I love this time of year when the heat starts to dissipate and the crisp morning air takes your breath away. I love the warm colors of Fall, especially the orange and brown hues in nature. To me, there is nothing more beautiful than the vision of pumpkins and wreaths in all of the wonderful Fall colors adorning houses. A couple of weeks ago, my sister and I took the kids to a local farm, Kinsey Family Farm, to pick out pumpkins to decorate for Halloween. Being new to Georgia, I have no clue where to go to find the best things but I continue to venture out to find those amazing little hidden gems…any boy, did I strike gold with this one. This is a working farm with the most beautiful heirloom pumpkins that you can’t just find anywhere. They have a huge nursery and trees as far as the eye can see. There are so many things to do including feeding the animals, hay rides and the list goes on.

While we were there, I found the inspiration for my Fall and Winter wreaths and I have to say, they are so much more unique and beautiful than what you will find in the stores. I hope this inspires you to get out and spend a little time in nature, pick some pine cones and other found items and make some great pieces for yourself. On my treasure hunts at Lake Lanier, I also found great pieces of drift wood to use on upcoming projects including a “ZOMBIE CROSSING” sign for the yard. For now, I will just show off my new wreaths and tell you how easy they are to make.

Fall-Wreath

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SUPPLIES:

  • pine cones of various sizes, from really small to large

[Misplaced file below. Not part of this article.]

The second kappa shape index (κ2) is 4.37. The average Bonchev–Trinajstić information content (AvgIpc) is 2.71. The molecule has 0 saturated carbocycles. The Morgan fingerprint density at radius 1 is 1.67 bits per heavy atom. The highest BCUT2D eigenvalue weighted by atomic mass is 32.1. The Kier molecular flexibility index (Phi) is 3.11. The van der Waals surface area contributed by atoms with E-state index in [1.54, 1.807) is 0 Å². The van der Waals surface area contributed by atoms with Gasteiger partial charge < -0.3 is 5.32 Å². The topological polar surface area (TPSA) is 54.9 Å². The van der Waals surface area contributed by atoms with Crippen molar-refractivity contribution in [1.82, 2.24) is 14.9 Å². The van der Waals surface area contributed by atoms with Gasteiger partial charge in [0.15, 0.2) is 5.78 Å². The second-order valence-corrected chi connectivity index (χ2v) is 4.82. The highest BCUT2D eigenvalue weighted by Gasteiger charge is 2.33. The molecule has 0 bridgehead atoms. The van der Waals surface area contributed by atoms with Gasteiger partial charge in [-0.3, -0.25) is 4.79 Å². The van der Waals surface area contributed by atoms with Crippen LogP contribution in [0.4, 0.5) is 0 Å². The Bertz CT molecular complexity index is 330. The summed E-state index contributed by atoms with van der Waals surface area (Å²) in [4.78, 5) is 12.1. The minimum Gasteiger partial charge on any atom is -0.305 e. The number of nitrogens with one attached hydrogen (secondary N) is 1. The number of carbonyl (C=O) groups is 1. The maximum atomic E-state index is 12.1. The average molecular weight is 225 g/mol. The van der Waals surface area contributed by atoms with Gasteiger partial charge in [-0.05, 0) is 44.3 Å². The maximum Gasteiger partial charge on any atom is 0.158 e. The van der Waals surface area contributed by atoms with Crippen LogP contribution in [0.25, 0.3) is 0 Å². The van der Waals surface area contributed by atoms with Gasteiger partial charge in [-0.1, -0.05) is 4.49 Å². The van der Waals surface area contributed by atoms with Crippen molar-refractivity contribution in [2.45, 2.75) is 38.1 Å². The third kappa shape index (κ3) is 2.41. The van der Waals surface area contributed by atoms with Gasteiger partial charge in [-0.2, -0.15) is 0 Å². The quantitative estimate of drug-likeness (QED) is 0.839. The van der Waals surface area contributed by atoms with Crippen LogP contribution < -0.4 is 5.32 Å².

• 12 inch straw wreath
  • Spray Paint (optional)
  • Large Glue Gun
  • Glue Sticks
  • Other filler like acorns, etc. (optional)

THE PROCESS:

Once you have all of your items, it is an easy, time-consuming process. You will need to heat up your glue sticks in the glue gun (you will go through a lot of glue during this process). If you are creating a multi-colored wreath, separate out your pine cones into how ever many colors you plan to use. I kept a lot of pine cones natural to mix in.Protect your floor with trash bags or a tarp and begin to spray your pine cones several times until you get the desired effect.

Once they are completely dry, you can begin to assemble your pine cone wreath. I began by situating larger pine cones onto the straw wreath first. You will want to make sure you use plenty of glue so they stick but try not to have too much showing. The wreath looks a little odd as you are starting so don’t get frustrated. Start filling in gaps with medium and smaller pine cones to your liking. This is a very free flow process so eyeball where you think looks best! As you begin to fill out your wreath, you will get a sense of shape and be able to modify as needed from there. It is very difficult to remove the cones once they are affixed and if it isn’t perfect, it will be perfect.

For my Fall wreath I used the following Krylon ColorMaster Spray Paint colors: Pumpkin Orange, Leather Brown, Burgundy and Bauhaus Gold. For the Winter wreath, I lightly sprayed with a white spray paint and placed acorns around the wreath. Both will be attached with a lovely ribbon when the time comes.

I hope you enjoy this project as much as I did. I made a trip back to Lake Lanier to get more pine cones to take for on a trip next week to make with a friend. Next up will be the zombie crossing sign…I bet you can’t wait! My inspiration for these comes from The Sawdust Girl.